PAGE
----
September 13, 2016; Politico
Politico reported last night that New York’s attorney general, Eric T. Schneiderman, is inquiring into the Trump Foundation’s compliance “with the laws governing charities in New York.” As readers may remember, seeing regulatory action at the IRS level and at the state level is now pretty common, as the IRS is losing its enthusiasm for taking risks that might be viewed as judgment calls and state charity offices have stepped up to the challenge. Schneiderman, as most know, has been on the far end of the continuum on the active regulation of nonprofits in that state. So this story’s only real surprise is that the IRS is taking action in a highly politicized third-rail of a situation—but the flagrancy of Trump’s organization made that necessary.
NPQ readers are likely familiar by now with the various concerns about Trump’s so-called charitable activities, which have included donating to Florida AG Pam Bondi’s political campaign even as she considered whether to join a multi-state suit against him being brought by state attorneys general, never or rarely using any of his own money to fund the gifts coming from the foundation carrying his name, and apparently in general playing fast and loose with other people’s money.
Schneiderman, who has not only been an extraordinarily activist AG on nonprofit matters but has also been investigating Trump University, told CNN that his office’s concern about the foundation is not new.
My interest in this issue really is in my capacity as regulator of nonprofits in New York State. And we have been concerned that the Trump Foundation may have engaged in some impropriety from that point of view…and we’ve inquired into it and we’ve had correspondence with them. I didn’t make a big deal out of it or hold a press conference. We have been looking into the Trump Foundation to make sure it’s complying with the laws governing charities in New York.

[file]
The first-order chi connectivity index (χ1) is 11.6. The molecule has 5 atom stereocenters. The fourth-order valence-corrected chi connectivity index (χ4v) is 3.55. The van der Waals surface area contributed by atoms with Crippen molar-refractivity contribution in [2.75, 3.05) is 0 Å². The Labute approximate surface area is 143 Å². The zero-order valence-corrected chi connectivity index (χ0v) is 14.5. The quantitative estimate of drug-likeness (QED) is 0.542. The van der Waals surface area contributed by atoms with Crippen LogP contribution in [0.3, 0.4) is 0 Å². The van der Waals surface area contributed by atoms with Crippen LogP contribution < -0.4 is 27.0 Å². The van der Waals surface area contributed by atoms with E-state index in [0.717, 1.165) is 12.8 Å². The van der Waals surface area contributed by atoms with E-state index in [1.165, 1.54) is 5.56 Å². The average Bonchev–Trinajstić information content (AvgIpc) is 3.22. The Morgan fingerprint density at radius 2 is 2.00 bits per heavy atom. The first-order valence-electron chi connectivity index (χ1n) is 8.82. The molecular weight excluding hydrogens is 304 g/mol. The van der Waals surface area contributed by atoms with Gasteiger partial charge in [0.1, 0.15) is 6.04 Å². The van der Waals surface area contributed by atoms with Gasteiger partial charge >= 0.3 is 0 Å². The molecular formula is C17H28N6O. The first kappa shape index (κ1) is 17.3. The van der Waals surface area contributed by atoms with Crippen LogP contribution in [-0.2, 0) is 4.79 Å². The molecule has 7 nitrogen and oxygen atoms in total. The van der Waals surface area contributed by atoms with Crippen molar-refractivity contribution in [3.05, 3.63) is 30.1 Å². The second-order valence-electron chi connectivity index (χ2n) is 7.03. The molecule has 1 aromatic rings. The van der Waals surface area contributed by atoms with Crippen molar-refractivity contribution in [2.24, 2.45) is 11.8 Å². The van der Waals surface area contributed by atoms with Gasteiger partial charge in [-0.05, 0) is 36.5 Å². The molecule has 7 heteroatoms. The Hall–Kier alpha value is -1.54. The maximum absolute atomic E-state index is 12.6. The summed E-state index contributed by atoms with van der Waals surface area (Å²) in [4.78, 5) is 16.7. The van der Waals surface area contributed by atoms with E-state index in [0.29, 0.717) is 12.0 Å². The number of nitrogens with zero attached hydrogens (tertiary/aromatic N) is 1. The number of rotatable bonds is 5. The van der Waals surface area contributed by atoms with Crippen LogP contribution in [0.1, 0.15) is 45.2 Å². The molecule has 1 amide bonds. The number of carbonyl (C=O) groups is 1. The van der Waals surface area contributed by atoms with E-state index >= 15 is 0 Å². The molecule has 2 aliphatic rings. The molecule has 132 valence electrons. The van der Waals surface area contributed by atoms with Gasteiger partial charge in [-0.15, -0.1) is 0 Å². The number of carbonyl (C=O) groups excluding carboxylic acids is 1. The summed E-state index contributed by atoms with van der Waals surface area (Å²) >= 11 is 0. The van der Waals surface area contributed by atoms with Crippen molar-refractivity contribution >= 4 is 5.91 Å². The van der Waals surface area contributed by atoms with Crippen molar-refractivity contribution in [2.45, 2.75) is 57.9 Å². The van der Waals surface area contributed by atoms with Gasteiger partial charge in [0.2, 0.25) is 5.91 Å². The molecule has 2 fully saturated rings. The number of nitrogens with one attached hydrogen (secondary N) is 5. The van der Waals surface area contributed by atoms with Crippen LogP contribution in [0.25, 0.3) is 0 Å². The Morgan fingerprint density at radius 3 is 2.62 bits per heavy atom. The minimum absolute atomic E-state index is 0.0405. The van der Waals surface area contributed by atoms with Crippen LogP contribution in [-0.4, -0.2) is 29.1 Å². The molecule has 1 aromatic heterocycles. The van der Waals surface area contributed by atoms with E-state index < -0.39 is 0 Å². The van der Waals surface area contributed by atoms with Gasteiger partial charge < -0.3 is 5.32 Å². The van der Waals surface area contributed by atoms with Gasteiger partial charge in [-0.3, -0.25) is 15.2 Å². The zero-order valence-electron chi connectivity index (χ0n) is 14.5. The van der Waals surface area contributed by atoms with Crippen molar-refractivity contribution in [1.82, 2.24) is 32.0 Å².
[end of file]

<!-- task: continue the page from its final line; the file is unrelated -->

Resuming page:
House Democrats on the Judiciary committee have also requested that U.S. Attorney General Loretta Lynch open an investigation into Trump’s gift to Bondi as a violation of campaign finance laws, an incident for which he has already been fined by the IRS.
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If Trump has been skirting campaign finance laws, it will not have been the first time. CNN reports on one interesting incident:
In the midst of a casino battle with the St. Regis Mohawk tribe of New York in 2000, Trump and longtime adviser Roger Stone were fined $250,000 after a group Trump and Stone started aired radio ads critics said were racist. The spots, sponsored by the “Institute for Law and Society,” accused the Mohawk tribe of being involved in drug smuggling, money laundering and trafficking illegal immigrants.
The ads ended with the narrator saying, “Are these the kinds of neighbors we want?”
The group was a fake institute, ultimately tied to Trump. Trump and Stone paid the largest fine levied by New York lobbying regulators at that time, while never admitting guilt.